The poet, writer and dramatist Aphra (or Astrea) Behn (1640?-1689) was buried in the east cloister of Westminster Abbey, near the steps up into the church. She was probably the daughter of a barber called Johnson and was born in Kent. Little is known of her early life but she did spend some time in Surinam in South America. Her husband Johann Behn apparently died a few years after their marriage. She wrote many plays and poems and became associated with the circle of the Earl of Rochester. Charles II employed her as a spy or agent during the Dutch war. However her reputation was so bad that no one believed her when she warned of a Dutch raid along the Medway river but the raid actually did take place. Her most famous novel is Oroonoko, or the History of the Royal Slave.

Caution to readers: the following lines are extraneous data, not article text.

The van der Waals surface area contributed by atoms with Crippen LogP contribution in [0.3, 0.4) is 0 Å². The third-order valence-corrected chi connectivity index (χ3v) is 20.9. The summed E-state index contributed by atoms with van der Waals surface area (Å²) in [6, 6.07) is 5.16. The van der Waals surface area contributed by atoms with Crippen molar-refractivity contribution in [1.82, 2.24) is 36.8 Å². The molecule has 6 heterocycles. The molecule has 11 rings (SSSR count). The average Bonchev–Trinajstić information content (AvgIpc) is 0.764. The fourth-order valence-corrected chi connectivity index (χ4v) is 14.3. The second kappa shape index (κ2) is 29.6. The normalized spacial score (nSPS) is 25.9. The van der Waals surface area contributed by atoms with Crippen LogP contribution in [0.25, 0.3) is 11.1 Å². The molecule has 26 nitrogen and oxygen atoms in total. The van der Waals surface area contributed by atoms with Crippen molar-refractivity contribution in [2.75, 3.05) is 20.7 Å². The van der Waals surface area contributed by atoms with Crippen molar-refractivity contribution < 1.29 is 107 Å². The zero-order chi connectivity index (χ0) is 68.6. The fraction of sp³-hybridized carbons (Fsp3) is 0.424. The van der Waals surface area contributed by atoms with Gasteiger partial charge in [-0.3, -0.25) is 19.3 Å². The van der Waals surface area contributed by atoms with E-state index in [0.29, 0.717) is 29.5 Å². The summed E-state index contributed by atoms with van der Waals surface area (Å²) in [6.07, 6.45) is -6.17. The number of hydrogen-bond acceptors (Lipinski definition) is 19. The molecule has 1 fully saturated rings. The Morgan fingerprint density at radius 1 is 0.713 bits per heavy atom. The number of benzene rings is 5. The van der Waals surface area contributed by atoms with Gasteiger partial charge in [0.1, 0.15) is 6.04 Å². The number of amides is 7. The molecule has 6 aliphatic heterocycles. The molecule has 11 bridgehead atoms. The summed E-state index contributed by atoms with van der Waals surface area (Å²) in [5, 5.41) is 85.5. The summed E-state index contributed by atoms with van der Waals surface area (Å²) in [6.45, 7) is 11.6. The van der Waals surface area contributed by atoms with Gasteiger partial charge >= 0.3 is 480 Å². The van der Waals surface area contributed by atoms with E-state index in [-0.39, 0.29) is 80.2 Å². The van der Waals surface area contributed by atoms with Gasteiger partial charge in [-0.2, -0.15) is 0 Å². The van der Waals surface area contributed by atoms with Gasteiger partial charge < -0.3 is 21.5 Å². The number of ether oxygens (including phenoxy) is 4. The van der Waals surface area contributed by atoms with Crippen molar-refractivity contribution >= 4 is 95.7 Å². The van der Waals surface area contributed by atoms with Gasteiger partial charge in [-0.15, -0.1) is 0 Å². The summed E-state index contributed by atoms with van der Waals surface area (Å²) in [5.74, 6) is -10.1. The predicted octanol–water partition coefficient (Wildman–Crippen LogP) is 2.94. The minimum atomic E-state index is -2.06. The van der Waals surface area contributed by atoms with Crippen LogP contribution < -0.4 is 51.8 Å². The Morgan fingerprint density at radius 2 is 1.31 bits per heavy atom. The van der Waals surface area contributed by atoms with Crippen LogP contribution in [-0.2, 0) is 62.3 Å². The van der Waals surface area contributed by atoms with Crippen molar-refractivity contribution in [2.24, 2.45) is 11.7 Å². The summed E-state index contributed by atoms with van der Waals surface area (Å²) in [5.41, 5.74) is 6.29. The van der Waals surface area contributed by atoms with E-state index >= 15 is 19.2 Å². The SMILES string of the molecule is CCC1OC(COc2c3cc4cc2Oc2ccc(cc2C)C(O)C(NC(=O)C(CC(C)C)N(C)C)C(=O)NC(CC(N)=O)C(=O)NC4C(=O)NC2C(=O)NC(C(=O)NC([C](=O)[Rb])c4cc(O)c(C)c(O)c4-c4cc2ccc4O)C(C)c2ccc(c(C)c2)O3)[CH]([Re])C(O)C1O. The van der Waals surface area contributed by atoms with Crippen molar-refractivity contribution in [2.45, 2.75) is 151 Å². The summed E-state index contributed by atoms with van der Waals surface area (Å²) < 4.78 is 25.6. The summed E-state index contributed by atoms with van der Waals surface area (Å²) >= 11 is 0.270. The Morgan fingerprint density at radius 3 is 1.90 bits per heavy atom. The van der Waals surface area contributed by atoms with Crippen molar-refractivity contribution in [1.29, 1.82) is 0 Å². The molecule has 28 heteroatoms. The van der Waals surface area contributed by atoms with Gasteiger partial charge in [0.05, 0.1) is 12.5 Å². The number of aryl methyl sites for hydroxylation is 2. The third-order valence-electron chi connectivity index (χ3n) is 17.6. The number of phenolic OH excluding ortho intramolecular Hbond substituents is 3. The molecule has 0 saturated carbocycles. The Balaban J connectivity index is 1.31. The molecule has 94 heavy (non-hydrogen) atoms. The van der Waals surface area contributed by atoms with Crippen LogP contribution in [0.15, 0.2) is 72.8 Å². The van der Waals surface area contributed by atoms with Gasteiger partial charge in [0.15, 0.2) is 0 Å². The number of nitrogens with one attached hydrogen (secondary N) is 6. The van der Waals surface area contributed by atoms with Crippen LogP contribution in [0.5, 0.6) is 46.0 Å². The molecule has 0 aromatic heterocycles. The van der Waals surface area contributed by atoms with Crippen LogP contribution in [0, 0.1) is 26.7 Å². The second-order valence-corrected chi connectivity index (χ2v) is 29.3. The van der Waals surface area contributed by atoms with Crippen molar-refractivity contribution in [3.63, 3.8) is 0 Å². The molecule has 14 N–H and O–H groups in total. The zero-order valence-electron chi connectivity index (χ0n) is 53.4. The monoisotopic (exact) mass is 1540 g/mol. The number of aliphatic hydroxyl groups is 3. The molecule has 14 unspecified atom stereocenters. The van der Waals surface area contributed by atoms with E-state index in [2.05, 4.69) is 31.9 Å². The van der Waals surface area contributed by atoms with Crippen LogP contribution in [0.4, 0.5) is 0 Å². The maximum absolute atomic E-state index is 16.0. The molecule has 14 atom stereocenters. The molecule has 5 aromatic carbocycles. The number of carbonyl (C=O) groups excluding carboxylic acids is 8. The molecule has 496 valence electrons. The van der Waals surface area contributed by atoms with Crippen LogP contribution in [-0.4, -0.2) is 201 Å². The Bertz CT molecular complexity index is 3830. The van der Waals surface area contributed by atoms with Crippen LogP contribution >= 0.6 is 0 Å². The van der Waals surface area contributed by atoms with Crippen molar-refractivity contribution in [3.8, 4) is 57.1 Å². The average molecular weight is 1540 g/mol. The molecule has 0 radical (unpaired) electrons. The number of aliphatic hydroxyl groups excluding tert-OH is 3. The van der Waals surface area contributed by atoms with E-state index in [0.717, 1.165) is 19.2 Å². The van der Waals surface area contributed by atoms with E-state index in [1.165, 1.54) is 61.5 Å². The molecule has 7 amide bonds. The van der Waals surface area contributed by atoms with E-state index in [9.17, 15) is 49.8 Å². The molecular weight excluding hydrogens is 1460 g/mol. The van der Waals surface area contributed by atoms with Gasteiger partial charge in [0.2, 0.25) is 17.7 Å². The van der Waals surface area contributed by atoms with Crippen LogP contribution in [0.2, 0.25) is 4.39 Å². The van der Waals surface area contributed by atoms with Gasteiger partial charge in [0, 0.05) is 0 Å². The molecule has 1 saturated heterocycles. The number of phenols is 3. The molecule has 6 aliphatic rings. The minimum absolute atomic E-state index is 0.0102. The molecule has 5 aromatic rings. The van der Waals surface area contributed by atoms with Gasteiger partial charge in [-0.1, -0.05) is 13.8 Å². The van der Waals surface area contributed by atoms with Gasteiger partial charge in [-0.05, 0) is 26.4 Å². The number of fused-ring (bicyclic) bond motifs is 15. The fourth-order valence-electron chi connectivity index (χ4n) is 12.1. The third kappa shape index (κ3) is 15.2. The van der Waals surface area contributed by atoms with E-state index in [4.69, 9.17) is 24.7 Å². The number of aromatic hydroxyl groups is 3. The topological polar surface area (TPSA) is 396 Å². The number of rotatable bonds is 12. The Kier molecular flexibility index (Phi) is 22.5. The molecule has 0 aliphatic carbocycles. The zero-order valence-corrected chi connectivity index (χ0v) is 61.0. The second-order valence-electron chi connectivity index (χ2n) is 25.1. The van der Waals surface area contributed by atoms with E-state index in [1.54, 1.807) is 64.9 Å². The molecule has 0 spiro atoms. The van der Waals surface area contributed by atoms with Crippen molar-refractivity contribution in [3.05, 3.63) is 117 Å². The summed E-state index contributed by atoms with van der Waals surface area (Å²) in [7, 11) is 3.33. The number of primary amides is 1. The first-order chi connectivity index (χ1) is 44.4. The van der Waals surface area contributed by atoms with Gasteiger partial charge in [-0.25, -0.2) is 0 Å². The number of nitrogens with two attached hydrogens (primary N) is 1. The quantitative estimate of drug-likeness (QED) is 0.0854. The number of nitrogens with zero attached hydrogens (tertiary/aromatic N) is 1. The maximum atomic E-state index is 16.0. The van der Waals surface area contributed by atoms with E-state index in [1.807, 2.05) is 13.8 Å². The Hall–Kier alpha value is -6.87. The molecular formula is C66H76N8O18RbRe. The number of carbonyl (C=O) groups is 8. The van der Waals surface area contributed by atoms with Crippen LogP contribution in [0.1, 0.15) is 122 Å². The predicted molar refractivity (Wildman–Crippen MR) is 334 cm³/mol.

Her gravestone reads:
"MRS APHRA BEHN DYED APRIL 16 A.D. 1689. Here lies a Proof that Wit can never be Defence enough against Mortality."
The lines may have been written by Aphra herself or possibly by John Hoyle. The gravestone has been re-cut.
A photograph of the gravestone and the engraving can be purchased from Westminster Abbey Library.
Oxford Dictionary of National Biography, 2004
"The Secret Life of Aphra Behn" by Janet Todd, 1996.